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Software Engineering | Requirements Validation Techniques

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  • Difficulty Level : Basic
  • Last Updated : 25 Apr, 2019
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Requirements validation is the process of checking that requirements defined for development, define the system that the customer really wants. To check issues related to requirements, we perform requirements validation. We usually use requirements validation to check error at the initial phase of development as the error may increase excessive rework when detected later in the development process.

In the requirements validation process, we perform a different type of test to check the requirements mentioned in the Software Requirements Specification (SRS), these checks include:

  • Completeness checks
  • Consistency checks
  • Validity checks
  • Realism checks
  • Ambiguity checks
  • Verifiability

The output of requirements validation is the list of problems and agreed on actions of detected problems. The lists of problems indicate the problem detected during the process of requirement validation. The list of agreed action states the corrective action that should be taken to fix the detected problem.

There are several techniques which are used either individually or in conjunction with other techniques to check to check entire or part of the system:

  1. Test case generation:
    Requirement mentioned in SRS document should be testable, the conducted tests reveal the error present in the requirement. It is generally believed that if the test is difficult or impossible to design than, this usually means that requirement will be difficult to implement and it should be reconsidered.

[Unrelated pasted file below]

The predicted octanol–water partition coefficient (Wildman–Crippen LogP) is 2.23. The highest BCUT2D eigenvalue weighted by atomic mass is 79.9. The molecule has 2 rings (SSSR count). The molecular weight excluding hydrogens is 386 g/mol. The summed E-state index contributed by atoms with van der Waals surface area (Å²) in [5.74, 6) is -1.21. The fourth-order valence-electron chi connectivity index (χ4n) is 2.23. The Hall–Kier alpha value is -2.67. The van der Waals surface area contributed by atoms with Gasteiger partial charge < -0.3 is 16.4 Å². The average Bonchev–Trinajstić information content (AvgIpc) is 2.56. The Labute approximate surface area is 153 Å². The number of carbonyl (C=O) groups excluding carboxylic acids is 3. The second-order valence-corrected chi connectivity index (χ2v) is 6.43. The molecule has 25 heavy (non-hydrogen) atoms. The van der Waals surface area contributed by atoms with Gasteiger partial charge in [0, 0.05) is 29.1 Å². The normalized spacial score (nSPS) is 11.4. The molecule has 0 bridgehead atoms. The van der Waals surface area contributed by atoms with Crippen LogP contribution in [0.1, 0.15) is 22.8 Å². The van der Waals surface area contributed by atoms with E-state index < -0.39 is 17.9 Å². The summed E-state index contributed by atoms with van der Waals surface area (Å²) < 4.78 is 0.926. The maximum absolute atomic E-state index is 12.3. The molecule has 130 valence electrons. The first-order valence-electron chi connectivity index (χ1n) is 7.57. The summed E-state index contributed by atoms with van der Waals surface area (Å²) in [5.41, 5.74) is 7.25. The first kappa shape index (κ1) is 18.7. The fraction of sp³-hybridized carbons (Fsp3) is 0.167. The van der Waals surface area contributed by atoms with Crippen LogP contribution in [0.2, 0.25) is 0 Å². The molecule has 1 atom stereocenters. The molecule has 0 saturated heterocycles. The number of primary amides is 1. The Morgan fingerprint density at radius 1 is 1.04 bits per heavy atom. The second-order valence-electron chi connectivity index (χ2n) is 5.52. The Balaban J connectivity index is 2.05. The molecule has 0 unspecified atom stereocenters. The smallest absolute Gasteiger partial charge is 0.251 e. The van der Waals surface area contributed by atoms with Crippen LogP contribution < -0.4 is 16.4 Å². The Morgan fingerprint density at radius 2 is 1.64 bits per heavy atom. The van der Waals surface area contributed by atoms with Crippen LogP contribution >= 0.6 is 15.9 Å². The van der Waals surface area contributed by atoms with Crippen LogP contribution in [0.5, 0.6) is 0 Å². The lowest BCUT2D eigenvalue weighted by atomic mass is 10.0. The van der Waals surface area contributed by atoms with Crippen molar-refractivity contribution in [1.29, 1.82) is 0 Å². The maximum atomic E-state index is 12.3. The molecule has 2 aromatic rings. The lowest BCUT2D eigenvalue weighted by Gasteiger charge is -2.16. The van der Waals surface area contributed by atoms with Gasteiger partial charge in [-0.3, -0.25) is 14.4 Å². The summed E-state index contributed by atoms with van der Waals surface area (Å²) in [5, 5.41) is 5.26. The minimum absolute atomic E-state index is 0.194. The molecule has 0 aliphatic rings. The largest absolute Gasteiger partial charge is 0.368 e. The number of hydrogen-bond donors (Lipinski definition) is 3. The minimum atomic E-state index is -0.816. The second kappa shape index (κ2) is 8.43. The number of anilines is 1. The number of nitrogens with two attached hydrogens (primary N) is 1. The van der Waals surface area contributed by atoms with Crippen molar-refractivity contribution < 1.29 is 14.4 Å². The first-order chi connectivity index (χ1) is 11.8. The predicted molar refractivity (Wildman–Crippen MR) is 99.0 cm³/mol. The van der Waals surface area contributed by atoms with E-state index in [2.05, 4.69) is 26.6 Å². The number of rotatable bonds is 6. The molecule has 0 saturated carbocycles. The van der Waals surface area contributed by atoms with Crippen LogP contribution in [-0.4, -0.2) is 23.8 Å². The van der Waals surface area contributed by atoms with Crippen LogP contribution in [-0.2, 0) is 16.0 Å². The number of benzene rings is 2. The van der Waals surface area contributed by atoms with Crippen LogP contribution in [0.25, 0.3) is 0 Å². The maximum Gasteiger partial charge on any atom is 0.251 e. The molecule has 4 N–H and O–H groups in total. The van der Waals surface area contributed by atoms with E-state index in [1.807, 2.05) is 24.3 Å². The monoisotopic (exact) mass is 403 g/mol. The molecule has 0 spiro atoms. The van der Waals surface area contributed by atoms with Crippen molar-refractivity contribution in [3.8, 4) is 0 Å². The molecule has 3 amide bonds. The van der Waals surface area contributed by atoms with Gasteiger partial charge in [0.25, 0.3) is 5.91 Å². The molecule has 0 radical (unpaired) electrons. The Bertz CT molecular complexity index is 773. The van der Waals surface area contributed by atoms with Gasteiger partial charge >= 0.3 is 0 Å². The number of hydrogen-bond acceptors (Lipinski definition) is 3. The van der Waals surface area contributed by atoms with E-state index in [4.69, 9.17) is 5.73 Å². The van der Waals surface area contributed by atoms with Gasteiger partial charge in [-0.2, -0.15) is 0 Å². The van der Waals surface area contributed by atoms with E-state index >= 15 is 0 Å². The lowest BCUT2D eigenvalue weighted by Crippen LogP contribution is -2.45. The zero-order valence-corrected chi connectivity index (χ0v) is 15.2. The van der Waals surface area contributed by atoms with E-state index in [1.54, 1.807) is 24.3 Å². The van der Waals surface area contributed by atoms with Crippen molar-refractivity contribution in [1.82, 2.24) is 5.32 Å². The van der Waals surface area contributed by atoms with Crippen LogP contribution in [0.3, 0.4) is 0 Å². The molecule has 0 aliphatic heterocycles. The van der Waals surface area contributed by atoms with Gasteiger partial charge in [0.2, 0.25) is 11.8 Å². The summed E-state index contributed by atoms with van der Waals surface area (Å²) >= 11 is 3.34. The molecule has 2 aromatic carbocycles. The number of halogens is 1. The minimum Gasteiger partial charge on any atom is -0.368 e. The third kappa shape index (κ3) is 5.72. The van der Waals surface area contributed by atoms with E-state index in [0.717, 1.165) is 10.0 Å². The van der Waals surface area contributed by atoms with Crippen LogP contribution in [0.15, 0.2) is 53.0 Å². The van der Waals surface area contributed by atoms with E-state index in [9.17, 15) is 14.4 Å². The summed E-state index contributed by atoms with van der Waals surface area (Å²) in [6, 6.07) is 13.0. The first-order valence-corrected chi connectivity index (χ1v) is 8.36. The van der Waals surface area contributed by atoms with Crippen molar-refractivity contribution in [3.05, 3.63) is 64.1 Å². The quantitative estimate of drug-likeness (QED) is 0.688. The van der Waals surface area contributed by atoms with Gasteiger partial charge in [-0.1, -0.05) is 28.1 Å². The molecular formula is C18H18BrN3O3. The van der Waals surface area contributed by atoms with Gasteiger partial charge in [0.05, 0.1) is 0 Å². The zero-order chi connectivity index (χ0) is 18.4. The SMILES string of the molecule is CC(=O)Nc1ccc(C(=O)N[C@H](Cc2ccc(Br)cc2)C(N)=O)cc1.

2. Prototyping:
    In this validation techniques the prototype of the system is presented before the end-user or customer, they experiment with the presented model and check if it meets their need. This type of model is generally used to collect feedback about the requirement of the user.
  3. Requirements Reviews:
    In this approach, the SRS is carefully reviewed by a group of people including people from both the contractor organisations and the client side, the reviewer systematically analyses the document to check error and ambiguity.
  4. Automated Consistency Analysis:
    This approach is used for automatic detection of an error, such as nondeterminism, missing cases, a type error, and circular definitions, in requirements specifications.

    First, the requirement is structured in formal notation then CASE tool is used to check in-consistency of the system, The report of all inconsistencies is identified and corrective actions are taken.

  5. Walk-through:
    A walkthrough does not have a formally defined procedure and does not require a differentiated role assignment.

    • Checking early whether the idea is feasible or not.
    • Obtaining the opinions and suggestion of other people.
    • Checking the approval of others and reaching an agreement.
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